Joba Chamberlain Versus History

joba Joba Chamberlain Versus HistoryWhen Joba Chamberlain left Monday night’s game against the Texas Rangers in the fifth inning with stiff right shoulder, more than just the state of New York’s rotation was at stake.

Chamberlain has charted a course through twelve starts that rates better than most of the finest pitchers in baseball history—and of those who have neared Chamberlain’s immediate dominance, only injury has slowed them down.

Even including his injury-shortened Monday start in game the Yankees eventually lost 9-6, Chamberlain has posted outlandish numbers. In 65 1/3 innings as a starter, he has pitched to an ERA of 2.74, with 25 walks and 74 strikeouts, for a walks-per-game rate of 3.4, and a strikeout rate of 10.1. Even with the two home runs allowed Monday, Chamberlain has allowed a total of four home runs as a starting pitcher.

An easy way of determining how dominant Chamberlain has been relative to the league is to simply double his totals, since most number-one starters have had around 24 starts by now. His ERA would rank third in the American League. His strikeouts would be second in the AL, though his strikeout rate would be first by a wide margin—the difference in large part due to his first three starts, which were limited by pitch count. Simply put–he’d be among the clear leaders for the Cy Young Award.

But of these leaders, only Joba is compiling his success in the first starts of his career. Compare him to the beginnings of baseball’s best pitchers, and he blows most of them away.

Contrast his first twelve starts with those of Roger Clemens, who went on to become a Cy Young Award winner and MVP by age 23, and win 354 games. In his first 12 starts, however, Clemens, like nearly every young pitcher, went through difficulties adjusting to the major leagues. His ERA after 12 starts was 5.94. Clemens pitched 69 2/3 innings over those starts, walked 14, and struck out 57, and allowed 9 home runs. He certainly showed promise, but he was far from a number-one starter.

Greg Maddux is closing fast on Clemens, with 352 career victories. In his first 12 starts, he posted a 5.61 ERA. Steve Carlton, who won 329 games, pitching in the heart of the pitcher-friendly 1960s, posted a 3.22 ERA in his first 12 starts, but struck out just 33 in 58 2/3 innings. Randy Johnson had learned how to strike out hitters in his first 12 starts, with 57 in 61 2/3 innings—still not nearly at Joba’s level, and with a 4.52 ERA in the process.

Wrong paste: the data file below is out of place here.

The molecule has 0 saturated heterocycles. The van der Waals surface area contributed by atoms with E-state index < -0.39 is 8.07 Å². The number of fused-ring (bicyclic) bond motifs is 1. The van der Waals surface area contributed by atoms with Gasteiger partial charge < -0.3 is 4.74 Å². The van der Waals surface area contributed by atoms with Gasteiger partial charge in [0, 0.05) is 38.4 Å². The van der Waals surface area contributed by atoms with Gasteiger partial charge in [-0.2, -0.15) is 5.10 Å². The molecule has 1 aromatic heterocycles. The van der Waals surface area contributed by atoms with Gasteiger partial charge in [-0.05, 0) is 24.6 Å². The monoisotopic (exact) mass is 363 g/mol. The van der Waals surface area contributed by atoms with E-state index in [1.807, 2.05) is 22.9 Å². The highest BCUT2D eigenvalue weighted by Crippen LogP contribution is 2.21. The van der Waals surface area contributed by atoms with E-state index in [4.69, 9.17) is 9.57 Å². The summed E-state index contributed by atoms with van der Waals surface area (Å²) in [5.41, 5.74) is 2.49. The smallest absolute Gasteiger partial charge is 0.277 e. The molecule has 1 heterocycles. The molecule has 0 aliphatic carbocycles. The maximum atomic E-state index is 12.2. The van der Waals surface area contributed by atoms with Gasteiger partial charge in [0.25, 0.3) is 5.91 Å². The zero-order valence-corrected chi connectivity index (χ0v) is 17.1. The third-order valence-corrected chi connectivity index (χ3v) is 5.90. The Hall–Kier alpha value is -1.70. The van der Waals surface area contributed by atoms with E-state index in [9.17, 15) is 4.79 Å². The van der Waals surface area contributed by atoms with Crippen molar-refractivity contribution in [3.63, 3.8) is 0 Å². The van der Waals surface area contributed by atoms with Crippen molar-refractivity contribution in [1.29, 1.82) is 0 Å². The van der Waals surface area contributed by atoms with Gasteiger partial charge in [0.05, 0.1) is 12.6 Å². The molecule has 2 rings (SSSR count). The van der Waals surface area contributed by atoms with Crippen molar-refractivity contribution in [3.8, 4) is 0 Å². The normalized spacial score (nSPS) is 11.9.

Those who can approach Joba’s success over these early starts are rare, and were within sight of full-season dominance. Tom Seaver, though he pitched to a 2.39 ERA (again, in a much more pitcher-tilted era), struck out just 54 in 86 2/3 innings. It was no fluke—Seaver’s next four full-season ERAs were 2.20, 2.21, 2.82 and 1.76. Dwight Gooden posted a 2.88 ERA in his first 12 starts, striking out 93 in 75 innings. He was, of course, less than a year away from posting a 24-4, 1.53 ERA season.

The one recent counter-argument against Chamberlain’s 12 starts forecasting even greater dominance is, at first glance, Jared Weaver, who posted a 1.95 ERA in his first 12 starts for the 2006 Angels, but has hardly been an ace since, with a career 3.66 ERA. But notice that the batting average on balls in play for hitters facing Weaver during his rookie season was .238, well below the league average of .300. As that normalized to .316 in 2007 and .293 in 2008, Weaver’s ERA sought a more appropriate level. But Chamberlain’s BABIP entering Monday night’s game stood at .314—if anything, his ERA is a bit artificially high.

Still, as Kerry Wood—3.25 ERA, 107 strikeouts in 75 innings over his first 12 starts—can tell you, injuries can derail the dominance of a young pitcher like nothing else. Wood is currently experiencing his twelfth stint on the disabled list, his career as a dominant starter long since extinguished.

What a loss it would be for baseball if Chamberlain is seriously hurt. To judge by his early numbers, that shoulder injury is the only thing standing in the way of a Hall of Fame career.